Missouri Governor vetoes funding for storm water, flooding and erosion projects in Metro

Missouri Governor Mike Parson vetoed state funding that would help with flooding and erosion issues in the Metro.
Published: Jul. 7, 2023 at 6:52 PM CDT
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ST. LOUIS, Mo. (KMOV) - Missouri Governor Mike Parson vetoed state funding that would help with flooding and erosion issues in the Metro.

Wildwood was denied $500,000 in funding, which Mayor Jim Bowlin says the city was going to match a percentage of and add $125,000 on top.

“We had requested funding for safety reasons to fix some of our infrastructure that has been deteriorating,” Mayor Bowlin says.

Wildwood has nine watersheds and there has been erosion over time.

Mayor Bowlin says one of the main areas needing help is along Caulks Creek, including a bridge that is eroding at Shephard and Strecker.

“It’s a lot less expensive to address it now rather than to wait,” Mayor Bowlin says. “Claw back is usually much more expensive. The erosion issue is only going to get worse so it will cost more in the future.”

That state funding would have also included about $6 million to fund four storm water projects for the Metropolitan St. Louis Sewer District.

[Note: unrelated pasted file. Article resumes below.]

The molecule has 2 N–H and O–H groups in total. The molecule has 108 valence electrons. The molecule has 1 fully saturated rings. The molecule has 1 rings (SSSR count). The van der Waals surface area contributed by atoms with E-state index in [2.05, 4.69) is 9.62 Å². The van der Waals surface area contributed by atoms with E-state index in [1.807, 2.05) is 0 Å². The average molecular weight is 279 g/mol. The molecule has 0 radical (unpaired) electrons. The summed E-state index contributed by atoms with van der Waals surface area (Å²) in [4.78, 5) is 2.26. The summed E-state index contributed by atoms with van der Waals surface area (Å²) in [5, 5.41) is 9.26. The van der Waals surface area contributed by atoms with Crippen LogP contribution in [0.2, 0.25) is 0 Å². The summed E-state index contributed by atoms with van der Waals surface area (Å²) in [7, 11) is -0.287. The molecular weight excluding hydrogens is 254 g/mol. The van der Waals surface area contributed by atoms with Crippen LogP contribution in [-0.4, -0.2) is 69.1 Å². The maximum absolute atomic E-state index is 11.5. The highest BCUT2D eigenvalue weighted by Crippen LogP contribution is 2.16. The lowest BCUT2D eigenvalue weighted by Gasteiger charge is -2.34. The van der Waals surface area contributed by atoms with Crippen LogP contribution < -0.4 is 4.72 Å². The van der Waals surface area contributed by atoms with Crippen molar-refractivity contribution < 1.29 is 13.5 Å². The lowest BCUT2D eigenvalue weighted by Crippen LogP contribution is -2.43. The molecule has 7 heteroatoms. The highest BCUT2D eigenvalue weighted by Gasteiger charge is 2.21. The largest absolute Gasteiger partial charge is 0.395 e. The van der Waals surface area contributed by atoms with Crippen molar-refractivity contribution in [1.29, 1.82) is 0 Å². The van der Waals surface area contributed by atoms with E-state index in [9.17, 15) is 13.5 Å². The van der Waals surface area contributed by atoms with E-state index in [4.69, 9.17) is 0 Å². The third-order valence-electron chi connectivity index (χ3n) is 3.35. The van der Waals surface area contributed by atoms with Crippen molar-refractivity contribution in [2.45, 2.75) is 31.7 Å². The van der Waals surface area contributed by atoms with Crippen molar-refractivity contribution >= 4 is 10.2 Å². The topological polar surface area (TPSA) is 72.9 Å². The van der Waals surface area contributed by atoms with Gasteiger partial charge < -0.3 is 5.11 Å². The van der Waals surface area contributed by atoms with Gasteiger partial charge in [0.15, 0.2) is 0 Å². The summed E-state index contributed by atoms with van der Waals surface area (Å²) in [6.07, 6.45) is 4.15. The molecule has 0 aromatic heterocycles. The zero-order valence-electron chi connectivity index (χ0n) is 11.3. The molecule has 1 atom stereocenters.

Executive director Brian Hoelscher says says MSD doesn’t have its own funding source, meaning any money has to come from grants.

“Even though it’s not our assets, we do have the ability to collect money to take care of the erosion, the flooding issues, the things we’re seeing,” Hoelscher says.

MSD received $22 million in ARPA funding.

However, Hoelscher says storm water projects total more than $700 million.

“They vary from what seem to be very big problems to what some people may see as very small problems,” Hoelscher says. “That doesn’t include any kind of extensive work on flooding issues in the area that’s being caused by the climate change and these storms we’re getting. What we usually got in 12 hours we’re now getting in one hour in one place and it’s overwhelming things and flooding homes.”

MSD’s rate commission is looking at a way to get funding through a property tax for residents and an equivalent tax amount from non-residents.

“For the typical customer, the median house value in our service area is about $180,000 and the property tax we’re proposing would be $25 per year,” Hoelscher says. “That would generate about $35 million per year.”

MSD will be offering more public input meetings about the proposal coming up. There were several meetings in June but the July dates have not been announced yet.

Mayor Bowlin says the goal in Wildwood is to try to get state funding again next year.